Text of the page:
Supreme Court's ruling in Texas affirmative action case will not directly affect U-M
In a much-anticipated decision regarding affirmative action in higher education, the U.S. Supreme Court on Monday returned to a lower court a case involving the University of Texas at Austin's admissions policy.
With its 7-1 ruling in Fisher v. University of Texas at Austin, the court reconfirmed Grutter v. Bollinger, a 2003 decision involving the U-M Law School that held the pursuit of educational benefits through diversity is a compelling interest that can be achieved by the narrowly tailored consideration of race.
However, the court concluded that the U.S. Fifth Circuit Court of Appeals did not properly consider whether the UT-Austin policy was sufficiently narrowly tailored.
The decision does not directly affect U-M because the university complies with the Michigan Constitution, which was amended in 2006 to prohibit preferential treatment on the basis of race, gender, national origin and ethnicity in public education, public employment, and public contracting.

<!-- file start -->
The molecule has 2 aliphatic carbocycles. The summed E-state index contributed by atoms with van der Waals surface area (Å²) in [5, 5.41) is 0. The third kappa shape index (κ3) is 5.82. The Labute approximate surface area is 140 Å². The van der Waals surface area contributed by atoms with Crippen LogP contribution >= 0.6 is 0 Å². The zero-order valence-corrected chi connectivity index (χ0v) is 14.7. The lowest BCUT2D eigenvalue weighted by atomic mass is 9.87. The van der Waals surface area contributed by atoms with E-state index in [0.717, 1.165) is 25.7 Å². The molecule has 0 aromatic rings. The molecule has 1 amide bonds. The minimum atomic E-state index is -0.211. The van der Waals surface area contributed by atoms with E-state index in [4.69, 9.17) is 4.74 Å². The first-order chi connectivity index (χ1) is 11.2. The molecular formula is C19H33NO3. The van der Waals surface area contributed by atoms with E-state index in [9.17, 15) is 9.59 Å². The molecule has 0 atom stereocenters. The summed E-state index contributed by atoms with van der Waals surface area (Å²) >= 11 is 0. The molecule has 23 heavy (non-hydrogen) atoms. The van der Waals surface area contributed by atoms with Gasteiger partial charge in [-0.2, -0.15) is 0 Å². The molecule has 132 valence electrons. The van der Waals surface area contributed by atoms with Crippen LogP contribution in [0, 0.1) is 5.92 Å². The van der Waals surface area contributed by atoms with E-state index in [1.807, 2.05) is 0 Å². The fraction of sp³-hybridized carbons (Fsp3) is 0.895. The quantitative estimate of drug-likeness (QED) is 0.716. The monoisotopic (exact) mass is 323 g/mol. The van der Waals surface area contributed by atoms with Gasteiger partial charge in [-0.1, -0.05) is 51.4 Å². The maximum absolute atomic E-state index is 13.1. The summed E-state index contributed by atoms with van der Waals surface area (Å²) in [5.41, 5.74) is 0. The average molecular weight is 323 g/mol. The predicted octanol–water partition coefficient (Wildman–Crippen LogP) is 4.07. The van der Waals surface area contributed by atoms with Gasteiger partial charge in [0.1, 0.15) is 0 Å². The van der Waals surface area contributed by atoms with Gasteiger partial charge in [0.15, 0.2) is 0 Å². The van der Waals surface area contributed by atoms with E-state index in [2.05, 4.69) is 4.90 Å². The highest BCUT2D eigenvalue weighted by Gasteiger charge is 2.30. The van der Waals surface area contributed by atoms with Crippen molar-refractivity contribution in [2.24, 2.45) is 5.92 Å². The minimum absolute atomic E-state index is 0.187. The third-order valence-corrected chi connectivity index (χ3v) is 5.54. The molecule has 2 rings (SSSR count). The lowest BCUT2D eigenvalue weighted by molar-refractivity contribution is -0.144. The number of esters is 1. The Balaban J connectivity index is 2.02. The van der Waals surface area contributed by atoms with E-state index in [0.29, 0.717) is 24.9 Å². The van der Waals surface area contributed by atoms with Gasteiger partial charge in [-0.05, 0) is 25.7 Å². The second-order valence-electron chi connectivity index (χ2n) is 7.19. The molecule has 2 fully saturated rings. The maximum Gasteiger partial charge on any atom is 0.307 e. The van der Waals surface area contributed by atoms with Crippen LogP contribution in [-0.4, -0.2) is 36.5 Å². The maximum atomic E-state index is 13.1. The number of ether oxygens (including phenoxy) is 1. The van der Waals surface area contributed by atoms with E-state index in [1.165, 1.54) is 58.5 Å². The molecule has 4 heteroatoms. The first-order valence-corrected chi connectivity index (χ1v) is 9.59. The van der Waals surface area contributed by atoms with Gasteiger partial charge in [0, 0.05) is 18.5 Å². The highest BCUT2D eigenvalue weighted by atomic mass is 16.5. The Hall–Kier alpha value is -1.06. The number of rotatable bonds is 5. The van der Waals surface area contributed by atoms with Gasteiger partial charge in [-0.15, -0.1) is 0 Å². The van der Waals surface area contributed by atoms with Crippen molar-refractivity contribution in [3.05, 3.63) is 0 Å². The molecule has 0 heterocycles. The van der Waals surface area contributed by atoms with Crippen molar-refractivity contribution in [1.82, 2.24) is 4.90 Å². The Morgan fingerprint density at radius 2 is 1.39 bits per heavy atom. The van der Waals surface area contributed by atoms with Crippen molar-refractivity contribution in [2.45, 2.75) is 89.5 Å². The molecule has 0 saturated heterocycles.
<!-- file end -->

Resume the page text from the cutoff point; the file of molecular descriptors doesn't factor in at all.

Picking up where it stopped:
"Although Fisher does not directly apply to us, we are pleased that the Supreme Court has upheld Grutter and continues to recognize the educational benefits that come with a diverse student body," President Mary Sue Coleman said.
"At the University of Michigan, we remain committed to building and maintaining diversity on our campus, and we will continue to work toward that goal in ways that comply with state and federal law."
UT-Austin had relied on the Grutter case in developing its admissions policy, but the Surpeme Court concluded the Fifth Circuit did not correctly analyze whether the Texas admissions policy was narrowly tailored to achieve the purposes specified in Grutter. The lower court now will be asked to reassess that issue.
At issue in the Fisher case was whether UT-Austin could explicitly consider race in its admissions policy, or whether the state of Texas’ 10 Percent Plan, which guarantees admission to a state university to all Texas students who graduate in the top 10 percent of their high school class, already provided sufficient student body diversity.
Abigail Fisher, who was not eligible for automatic admission under the Top 10 Percent Plan, sued the University of Texas, claiming she was denied admission based on race.